Jessica also allows links to the author’s website and any social profiles they’d like to promote, and gives them an ‘Author page’ that can be used as part of their writing portfolio. “This is a way that I can help support women in both their professional and personal endeavors.
“For me, to be serious about women’s empowerment, is to relish in the success of other women. This means giving due credit through both pay and exposure. Exposure is something that should be given in addition to the paid work, and given freely.
“Contributors gaining new followers, clients or opportunities is a sure sign that I’m doing something right – readers are engaging with the content as well as the team I’ve created. This is a win for all of us.”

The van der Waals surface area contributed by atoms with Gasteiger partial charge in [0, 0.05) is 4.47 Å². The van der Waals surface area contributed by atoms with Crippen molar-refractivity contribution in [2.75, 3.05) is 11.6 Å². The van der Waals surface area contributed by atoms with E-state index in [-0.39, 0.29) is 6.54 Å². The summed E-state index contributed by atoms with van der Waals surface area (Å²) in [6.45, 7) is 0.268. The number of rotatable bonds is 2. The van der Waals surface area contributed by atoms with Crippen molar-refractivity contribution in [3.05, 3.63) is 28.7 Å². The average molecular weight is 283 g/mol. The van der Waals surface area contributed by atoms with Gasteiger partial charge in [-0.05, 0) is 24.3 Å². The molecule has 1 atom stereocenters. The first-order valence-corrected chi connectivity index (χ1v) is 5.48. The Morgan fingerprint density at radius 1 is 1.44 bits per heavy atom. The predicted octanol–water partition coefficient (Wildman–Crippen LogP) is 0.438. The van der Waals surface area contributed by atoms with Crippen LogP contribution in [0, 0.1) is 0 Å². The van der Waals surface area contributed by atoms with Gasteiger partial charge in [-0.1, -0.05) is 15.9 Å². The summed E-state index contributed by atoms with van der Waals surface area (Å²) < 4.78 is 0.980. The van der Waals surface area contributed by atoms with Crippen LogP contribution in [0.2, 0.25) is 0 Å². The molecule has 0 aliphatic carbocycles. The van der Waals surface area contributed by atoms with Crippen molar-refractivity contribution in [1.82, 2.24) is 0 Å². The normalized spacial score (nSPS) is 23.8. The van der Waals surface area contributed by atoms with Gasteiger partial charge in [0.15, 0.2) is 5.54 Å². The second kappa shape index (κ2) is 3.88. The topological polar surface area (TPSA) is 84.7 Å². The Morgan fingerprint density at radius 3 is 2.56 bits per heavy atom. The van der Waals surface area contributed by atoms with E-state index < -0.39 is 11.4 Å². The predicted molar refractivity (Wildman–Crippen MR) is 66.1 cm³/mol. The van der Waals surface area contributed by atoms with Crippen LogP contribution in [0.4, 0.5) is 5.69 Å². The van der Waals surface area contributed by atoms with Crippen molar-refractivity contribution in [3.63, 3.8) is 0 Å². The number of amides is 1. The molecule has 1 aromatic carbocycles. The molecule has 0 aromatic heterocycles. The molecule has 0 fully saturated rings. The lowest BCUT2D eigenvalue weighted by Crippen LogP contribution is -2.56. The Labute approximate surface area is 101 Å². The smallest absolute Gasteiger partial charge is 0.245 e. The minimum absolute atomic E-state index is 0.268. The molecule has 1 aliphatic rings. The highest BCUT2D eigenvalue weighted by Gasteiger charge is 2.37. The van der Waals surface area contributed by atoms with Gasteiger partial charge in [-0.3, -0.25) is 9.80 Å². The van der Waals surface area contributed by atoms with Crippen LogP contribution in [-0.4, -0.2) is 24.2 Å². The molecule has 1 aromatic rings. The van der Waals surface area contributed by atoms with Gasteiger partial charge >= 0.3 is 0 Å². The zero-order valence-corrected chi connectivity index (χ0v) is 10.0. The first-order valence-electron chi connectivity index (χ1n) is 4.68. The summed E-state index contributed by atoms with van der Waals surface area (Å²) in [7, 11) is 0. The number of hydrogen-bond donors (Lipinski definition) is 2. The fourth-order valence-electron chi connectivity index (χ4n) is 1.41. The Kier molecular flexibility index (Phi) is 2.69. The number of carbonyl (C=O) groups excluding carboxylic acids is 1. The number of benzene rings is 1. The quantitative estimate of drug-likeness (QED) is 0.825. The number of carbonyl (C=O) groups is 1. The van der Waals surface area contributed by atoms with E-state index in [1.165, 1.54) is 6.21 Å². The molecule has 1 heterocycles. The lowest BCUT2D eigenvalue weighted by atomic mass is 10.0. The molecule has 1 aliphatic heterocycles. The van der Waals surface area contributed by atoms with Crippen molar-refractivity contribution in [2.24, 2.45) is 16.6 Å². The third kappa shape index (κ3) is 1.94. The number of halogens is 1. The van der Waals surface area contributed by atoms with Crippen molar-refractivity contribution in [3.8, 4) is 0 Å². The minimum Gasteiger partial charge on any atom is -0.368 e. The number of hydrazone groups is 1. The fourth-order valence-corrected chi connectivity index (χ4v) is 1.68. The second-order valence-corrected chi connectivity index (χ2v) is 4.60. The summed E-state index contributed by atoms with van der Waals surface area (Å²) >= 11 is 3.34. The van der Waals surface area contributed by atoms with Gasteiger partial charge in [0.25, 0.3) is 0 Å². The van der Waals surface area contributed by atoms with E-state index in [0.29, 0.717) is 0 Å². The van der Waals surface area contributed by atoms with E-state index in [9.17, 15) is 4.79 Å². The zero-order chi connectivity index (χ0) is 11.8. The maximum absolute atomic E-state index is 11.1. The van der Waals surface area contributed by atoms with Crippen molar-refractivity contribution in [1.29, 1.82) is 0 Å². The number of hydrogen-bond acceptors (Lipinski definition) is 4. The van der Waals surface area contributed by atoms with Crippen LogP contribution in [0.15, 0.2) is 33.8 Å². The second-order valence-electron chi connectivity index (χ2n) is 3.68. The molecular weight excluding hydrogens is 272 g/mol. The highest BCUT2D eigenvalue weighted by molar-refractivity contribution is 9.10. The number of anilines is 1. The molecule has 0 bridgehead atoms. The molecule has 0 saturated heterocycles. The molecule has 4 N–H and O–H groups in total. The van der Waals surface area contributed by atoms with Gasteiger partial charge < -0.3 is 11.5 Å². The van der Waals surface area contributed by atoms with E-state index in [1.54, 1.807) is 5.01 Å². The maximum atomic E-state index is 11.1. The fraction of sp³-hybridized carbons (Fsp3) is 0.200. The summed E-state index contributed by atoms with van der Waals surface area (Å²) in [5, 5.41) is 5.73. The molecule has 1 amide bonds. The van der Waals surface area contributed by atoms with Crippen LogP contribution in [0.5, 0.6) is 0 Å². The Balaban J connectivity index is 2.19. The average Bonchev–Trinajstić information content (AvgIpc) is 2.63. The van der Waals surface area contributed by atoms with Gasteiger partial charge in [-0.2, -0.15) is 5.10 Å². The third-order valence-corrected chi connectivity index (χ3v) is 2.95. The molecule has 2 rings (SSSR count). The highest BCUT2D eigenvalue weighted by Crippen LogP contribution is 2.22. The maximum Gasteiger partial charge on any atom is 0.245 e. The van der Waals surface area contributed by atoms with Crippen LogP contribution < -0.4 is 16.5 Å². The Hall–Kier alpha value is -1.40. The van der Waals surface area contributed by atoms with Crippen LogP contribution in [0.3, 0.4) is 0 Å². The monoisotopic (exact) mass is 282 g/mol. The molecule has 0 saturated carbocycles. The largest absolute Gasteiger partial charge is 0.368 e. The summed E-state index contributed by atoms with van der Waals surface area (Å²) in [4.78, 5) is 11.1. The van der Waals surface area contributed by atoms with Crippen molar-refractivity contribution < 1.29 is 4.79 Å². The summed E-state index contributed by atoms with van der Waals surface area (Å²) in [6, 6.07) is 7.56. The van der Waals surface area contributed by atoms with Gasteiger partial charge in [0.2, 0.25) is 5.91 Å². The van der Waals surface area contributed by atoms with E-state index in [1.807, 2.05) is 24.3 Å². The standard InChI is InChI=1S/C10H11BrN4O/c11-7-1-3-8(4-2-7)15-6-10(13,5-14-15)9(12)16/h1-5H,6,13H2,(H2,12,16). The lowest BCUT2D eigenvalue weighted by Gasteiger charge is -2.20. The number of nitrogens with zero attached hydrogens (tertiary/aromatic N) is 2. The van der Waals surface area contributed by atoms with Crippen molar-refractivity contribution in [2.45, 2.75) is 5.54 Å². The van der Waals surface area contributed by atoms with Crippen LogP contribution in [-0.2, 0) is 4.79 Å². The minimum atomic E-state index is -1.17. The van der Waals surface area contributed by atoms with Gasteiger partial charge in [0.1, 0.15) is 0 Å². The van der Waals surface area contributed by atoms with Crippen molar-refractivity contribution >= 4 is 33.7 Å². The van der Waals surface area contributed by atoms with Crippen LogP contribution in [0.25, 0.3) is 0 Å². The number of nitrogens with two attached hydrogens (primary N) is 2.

Too often Jessica says she sees publications and content creators trying their very hardest not to have readers leave their site for any reason – so they limit opportunities for their contributors to have their work seen. “I think it’s counterintuitive because if your site has value, readers will gravitate towards you and continue reading. They will remember it as a place that is invested in its content and contributors, and where they can access interesting insights from a range of different talented and insightful people.
“Highlighting the expertise of the person who wrote it also builds so much more trust than hiding it. That’s why I’m always happy for contributors to use first person pronouns and to share personal recommendations and stories in addition to the wealth of other factual information provided. It demonstrates their lived experience of the subject matter, which is at the core of the publication.”